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Understanding MSME from the Lens of IBC

Understanding MSME from the Lens of IBC

Micro, Small and Medium Enterprises (MSME's) are basically small-sized business units defined in terms of their investment. MSME(s) are governed and regulated by The Micro, Small and Medium Enterprises Development Act, 2006 which classifies MSME's into two classes, namely, service and manufacturing. Micro, Small, and Medium Enterprises (MSMEs) have been an undeniably important part of the Indian economy for decades. MSMEs are often referred to as the 'power engines of the economy', for generating the largest employment opportunities at comparatively lower costs. The Micro, Small & Medium Enterprises Development Act classifies MSMEs into two classes: Service and Manufacturing. Manufacturing enterprises engage in producing or manufacturing goods in any industry while service enterprises are engaged in providing support & services. MSMEs are basically small-sized business units defined in terms of their investment. The Micro, Small and Medium Enterprises have unequivocally been an integral part of the Indian Economy for decades now. 


The Central Government through the Union Ministry of Micro, Small and Medium Enterprise has issued a Gazette Notification S.O. 2119(E) dated 26 June 2020 for implementation of the upward revision in the definition and criteria of MSME(s). As per the said gazette notification, the new definition and criterion for MSME(s) have come into effect w.e.f. 1st July 2020.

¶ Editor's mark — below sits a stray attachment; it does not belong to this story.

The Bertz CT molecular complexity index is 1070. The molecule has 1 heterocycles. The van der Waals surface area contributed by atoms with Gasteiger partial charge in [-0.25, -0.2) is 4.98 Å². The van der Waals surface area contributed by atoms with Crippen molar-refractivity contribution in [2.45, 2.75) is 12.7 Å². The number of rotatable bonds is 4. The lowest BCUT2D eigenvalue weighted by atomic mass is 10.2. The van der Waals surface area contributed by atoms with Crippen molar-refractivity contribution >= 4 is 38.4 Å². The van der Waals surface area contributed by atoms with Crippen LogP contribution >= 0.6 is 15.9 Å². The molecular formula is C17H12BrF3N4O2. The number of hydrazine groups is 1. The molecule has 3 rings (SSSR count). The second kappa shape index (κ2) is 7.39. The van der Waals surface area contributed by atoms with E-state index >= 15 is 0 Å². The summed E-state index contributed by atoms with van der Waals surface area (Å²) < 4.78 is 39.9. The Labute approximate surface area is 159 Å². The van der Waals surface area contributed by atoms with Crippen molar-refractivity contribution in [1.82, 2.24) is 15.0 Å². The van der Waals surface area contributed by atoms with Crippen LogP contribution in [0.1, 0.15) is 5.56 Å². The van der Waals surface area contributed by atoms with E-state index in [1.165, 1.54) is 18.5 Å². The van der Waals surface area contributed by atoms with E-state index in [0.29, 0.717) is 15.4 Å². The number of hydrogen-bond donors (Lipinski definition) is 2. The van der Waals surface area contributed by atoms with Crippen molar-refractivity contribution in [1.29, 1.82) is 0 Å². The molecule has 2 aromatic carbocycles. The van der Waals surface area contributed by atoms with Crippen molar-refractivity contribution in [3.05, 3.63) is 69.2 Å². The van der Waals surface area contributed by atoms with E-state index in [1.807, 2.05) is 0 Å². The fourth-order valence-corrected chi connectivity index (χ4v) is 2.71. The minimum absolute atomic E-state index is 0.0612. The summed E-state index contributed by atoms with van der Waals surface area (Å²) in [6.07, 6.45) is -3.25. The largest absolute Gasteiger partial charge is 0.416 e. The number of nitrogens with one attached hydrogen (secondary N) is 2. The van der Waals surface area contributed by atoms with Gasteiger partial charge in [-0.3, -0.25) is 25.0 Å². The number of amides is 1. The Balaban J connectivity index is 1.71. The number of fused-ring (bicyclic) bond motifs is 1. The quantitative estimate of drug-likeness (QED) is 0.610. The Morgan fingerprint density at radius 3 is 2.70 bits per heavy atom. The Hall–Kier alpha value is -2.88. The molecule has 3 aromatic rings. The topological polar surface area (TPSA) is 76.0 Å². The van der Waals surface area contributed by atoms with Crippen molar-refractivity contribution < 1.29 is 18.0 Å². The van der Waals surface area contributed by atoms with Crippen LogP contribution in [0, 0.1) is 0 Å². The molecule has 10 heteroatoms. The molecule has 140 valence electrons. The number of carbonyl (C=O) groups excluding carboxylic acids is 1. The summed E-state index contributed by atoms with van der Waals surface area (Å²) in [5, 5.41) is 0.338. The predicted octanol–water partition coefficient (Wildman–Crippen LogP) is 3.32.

Now the criteria is not divided between the two categories viz. manufacturing and service industry but a composite criterion is provided without any difference. Under the said Gazette Notification, it is also specified that the procedure for filing the memorandum for MSME will now be known as “Udyam Registration” The notification also provides for registration of MSME(s), grievance redressal of enterprises etc.

 

The Insolvency and Bankruptcy Code, 2016 was enacted in the year 2016 to provide comprehensive consolidating legislation concerning insolvency and bankruptcy in India. The Insolvency and Bankruptcy Code provides a comprehensive framework for the Resolution of Insolvency and Bankruptcy of Corporate persons, LLP, Individuals, Partnerships, and Sole Proprietorship Firms in a time-bound manner for maximization of value of assets. The Code, however, doesn't offer any express or distinct resolution process for MSMEs. Most MSMEs under being a partnership or proprietorship firms, have to resort to the standard Corporate Insolvency Resolution Process. However, these enterprises are excluded from the implications imposed by section 29A of the code. The legislative intent behind the insertion of Section 29A in the Code was to prevent defaulting persons, including the promoters, from buying back the corporate debtor, which could occur potentially at steep discounts to the grave prejudice of other stakeholders. Hence, this is the exact reason why only limited exemptions have been granted under section 240A in a purely contextual purpose of the Code, and the importance of MSME(s) in the Indian economic paradigm. The aims and objectives of the Code explicitly specify that the Code is enacted with the purpose of, inter alia, consolidation of laws relating to reorganisation and insolvency resolution of corporate persons, partnership firms, and individuals in a time-bound manner for maximization of value of assets of such persons. For this purpose, a Resolution plan under section 5(26) of the Code is designated to be the ‘way-out’ for insolvent entities coming under the Code.